The Tampa Bay Lightning snapped a nine-game losing streak last night, as Montreal natives Vincent Lecavalier and Marty St. Louis were booed by the Canadiens crowd while powering the Bolts to a surprising, borderline miraculous 3-1 victory.
Not that any of that matters this morning. Once again, the biggest story in Tampa hockey is off the ice. Once again, Barry Melrose and the team's wacky management are at the center of it.
TSN reported last night that the Lightning are "investigating legal grounds for withholding the remainder of Barry Melrose's contract with the team." Sources told Darren Dreger that Melrose's comments about No. 1 draft pick Steven Stamkos not being ready for the NHL are at the heart of the dispute because "the Lightning fear Melrose's comment may hinder Stamkos's marketing impact."
You know, more than Stamkos's 12 points in 29 games, short-circuiting the seasons for Ryan Malone and Radim Vrbata, minus-12 and complete elimination from the Calder Trophy race have hindered his marketing ...
Where do the Bolts get off attempting this? From Kevin Schultz at the aptly named Barry Melrose Rocks:
The general legalese of the subject is that a coach needs to be fired "for cause" in order to not pay them the remainder of what they are owed. So, for example, firing a coach for losing or being incompetent doesn't really cut it. Conduct detrimental to the organization, harassment or something along those lines would however.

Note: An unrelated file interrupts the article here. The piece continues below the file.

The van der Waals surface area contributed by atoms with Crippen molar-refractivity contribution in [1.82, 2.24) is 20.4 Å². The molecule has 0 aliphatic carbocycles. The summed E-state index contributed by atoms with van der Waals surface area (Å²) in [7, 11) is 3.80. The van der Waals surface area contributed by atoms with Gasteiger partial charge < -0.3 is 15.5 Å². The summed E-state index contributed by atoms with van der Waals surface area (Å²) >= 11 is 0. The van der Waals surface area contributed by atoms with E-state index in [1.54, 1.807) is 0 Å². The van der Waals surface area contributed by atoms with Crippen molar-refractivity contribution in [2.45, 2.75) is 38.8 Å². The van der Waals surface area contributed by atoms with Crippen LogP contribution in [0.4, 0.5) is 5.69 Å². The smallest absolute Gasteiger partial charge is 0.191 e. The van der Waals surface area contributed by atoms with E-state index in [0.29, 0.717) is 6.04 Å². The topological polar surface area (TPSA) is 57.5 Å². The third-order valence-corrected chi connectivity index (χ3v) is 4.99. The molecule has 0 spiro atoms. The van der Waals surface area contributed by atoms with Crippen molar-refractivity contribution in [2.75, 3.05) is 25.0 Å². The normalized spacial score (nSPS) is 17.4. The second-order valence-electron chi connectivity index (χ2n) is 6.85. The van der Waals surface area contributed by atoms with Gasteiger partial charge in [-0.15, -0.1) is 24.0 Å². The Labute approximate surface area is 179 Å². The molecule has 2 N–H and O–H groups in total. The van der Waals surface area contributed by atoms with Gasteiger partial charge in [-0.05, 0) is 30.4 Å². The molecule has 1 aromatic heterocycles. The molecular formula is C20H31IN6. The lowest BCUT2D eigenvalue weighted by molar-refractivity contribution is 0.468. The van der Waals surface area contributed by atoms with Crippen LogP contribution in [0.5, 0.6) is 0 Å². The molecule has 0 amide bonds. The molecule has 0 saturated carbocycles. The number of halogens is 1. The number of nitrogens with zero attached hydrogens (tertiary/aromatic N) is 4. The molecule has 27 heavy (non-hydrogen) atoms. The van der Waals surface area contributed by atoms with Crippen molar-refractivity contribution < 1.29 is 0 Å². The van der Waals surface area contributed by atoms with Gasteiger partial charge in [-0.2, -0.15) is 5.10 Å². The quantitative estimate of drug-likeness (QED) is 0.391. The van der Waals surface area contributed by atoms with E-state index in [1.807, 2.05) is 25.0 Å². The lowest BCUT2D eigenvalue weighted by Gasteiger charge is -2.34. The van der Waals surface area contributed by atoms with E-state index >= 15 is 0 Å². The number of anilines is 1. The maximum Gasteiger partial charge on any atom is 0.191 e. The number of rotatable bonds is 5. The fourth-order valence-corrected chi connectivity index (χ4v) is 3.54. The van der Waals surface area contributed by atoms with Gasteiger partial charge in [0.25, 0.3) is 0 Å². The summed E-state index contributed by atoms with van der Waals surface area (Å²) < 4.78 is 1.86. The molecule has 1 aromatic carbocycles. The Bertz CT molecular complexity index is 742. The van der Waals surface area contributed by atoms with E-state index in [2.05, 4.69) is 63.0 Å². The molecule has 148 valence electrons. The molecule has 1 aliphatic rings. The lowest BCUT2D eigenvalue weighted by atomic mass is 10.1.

Schultz points out that this sort of thing will be difficult to prove in a legal sense for the Lightning; and unless they're publicity masochists, they probably don't want a protracted legal squabble with a bitter ex-coach who also has a soapbox on something called ESPN.
It'll never come to that, because this feels like your garden variety cheap shot/debate point scored in a nasty airing of grievances. Like when Brian Burke played the tampering card against Kevin Lowe, for example.
Tampa's ownership will naturally get the "circus/classless/blah blah blah" treatment from the usual critics. The way I see it, Melrose has been making the rounds in the Canadian media, attempting to soothe his own epic failure as an NHL coach by disparaging Lightning personnel. Tampa goes to the mattresses and threatens to hit him in the wallet if he doesn't clam up. The ploy is preposterous, but it certainly ups the ante in the rhetorical war in a way that Melrose can't match.
Bottom line, as Leahy pointed out on Going Five Hole: After over a decade of being the hockey analyst equivalent of chloroform on ESPN, now Melrose gets interesting?